By Yeganeh Torbati
DUBAI (Reuters) - Iranians had a few hours access to Facebook and Twitter before a Web firewall went back up by Tuesday and Tehran scotched talk of new Internet freedoms by blaming a technical glitch for the brief opening of access.
Late on Monday, several people in Iran found they could log in to their accounts on the U.S.-based social media sites without using techniques to circumvent blocks on Twitter and Facebook that the state imposed four years ago, during a clampdown on the biggest protests since the Islamic revolution.
That prompted speculation that it might herald a broader easing of censorship under President Hassan Rouhani; last month, he succeeded Mahmoud Ahmadinejad, whose re-election in 2009 sparked the demonstrations, in which social media played a part.
However, access was being blocked again on Tuesday and an official involved in controlling Internet usage said the brief lifting of the embargo at some Iranian Internet service providers was probably caused by a technical malfunction.
"The lack of a filter on Facebook last night was apparently due to technical problems and the technological committee is investigating this issue," Abdolsamad Khoramabadi, secretary of a state panel that filters sites, told Iran's Mehr news agency.
Service providers were being investigated, he added.
International executives at Facebook and Twitter had no immediate comment on the development.
One Iran expert based abroad said controls had briefly been removed across a very wide range of sites, including online pornography, supporting the view that it was a glitch.
Another, however, said Rouhani's new administration could be considering easing restrictions on sites that remain popular among Iranians able to get around the domestic firewall - and which senior government figures, and even Iran's clerical Supreme Leader, have themselves used to convey their messages.
"I strongly believe it was a technical glitch because all Web sites that support SSL were available in the country last night, even porn websites," said Amin Sabeti, a British-based expert on the Internet in Iran. SSL is a Web security tool.
Sabeti added: "Iran has invested millions of dollars for its filtering system and it is clear that the regime will not give up Internet censorship very easily."
Nonetheless, there have been signs in that direction. Rouhani, a moderately reformist cleric, pledged to relax some social controls during his campaign for June's election. New, U.S.-educated foreign minister, Mohammad Javad Zarif, has Facebook and Twitter profiles and has engaged with other users.
Even Supreme Leader Ayatollah Ali Khamenei seems to have taken to global social media to publicize ideas.
Siavush Randjbar-Daemi, who lectures on Iran at England's Manchester University, said at least partially unblocking sites like Facebook would recognize its popularity. A ban on video recorders, he noted, was lifted in the 1990s when the devices had already become very widely used, despite being outlawed.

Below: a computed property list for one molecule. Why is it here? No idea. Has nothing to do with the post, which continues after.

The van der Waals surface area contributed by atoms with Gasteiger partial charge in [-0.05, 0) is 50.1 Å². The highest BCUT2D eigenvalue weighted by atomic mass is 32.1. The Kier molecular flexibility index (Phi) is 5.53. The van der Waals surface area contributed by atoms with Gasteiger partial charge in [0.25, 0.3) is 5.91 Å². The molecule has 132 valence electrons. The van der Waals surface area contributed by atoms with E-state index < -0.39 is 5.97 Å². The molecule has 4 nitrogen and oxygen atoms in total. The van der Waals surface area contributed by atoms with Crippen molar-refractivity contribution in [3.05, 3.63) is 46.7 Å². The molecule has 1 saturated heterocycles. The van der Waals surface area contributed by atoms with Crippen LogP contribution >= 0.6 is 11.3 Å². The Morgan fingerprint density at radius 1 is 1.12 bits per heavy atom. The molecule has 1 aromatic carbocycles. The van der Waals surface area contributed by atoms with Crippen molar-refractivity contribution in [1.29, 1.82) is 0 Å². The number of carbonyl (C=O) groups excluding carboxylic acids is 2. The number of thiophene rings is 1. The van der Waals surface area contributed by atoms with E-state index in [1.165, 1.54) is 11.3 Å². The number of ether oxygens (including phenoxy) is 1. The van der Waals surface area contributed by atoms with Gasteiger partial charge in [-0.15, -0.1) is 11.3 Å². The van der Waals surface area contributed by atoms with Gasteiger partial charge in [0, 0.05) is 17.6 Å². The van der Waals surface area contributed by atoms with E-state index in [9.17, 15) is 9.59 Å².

"Keeping them illegal became senseless," he said.
Many Iranians use proxy servers to trick systems into believing they are outside Iran to access foreign social media.
Randjbar-Daemi said the authorities might experiment with ways of allowing most access to the likes of Facebook and Twitter, as they do with the search site Google, while using technology to block certain kinds of activity.
"I think we could be seeing a partial unblocking of Facebook, along the lines of Google, in which some search results are filtered but others are not," he said. "Rouhani would also score clear kudos within his supporters in this way."
Arash Tajik, an IT administrator in Tehran, said he believed that the brief opening might have been part of an experiment by the authorities: "They are testing what will happen if they remove the filter and whether they can control the situation or not," said Tajik, who accessed Facebook unfiltered on Monday.
Like Tajik, another Internet user in Tehran called Hossein, said he could not use Facebook without a proxy server on Tuesday. Hamed, a 32-year-old journalist and teacher, said he too found Facebook and Twitter blocked on Tuesday, said Internet providers could face penalties if the opening was unauthorized.
Iran has accused Israel and the United States of cyberwar against its computer systems in the past, notably involving its energy and nuclear facilities. It did not link this week's brief failure of its social media firewall to hacking activity.
Though Rouhani has spoken of reform, any move to ease controls will need approval from the ruling establishment of conservative clerics and security officials, including Khamenei.
(Additional reporting by Marcus George in Dubai; Editing by Alastair Macdonald)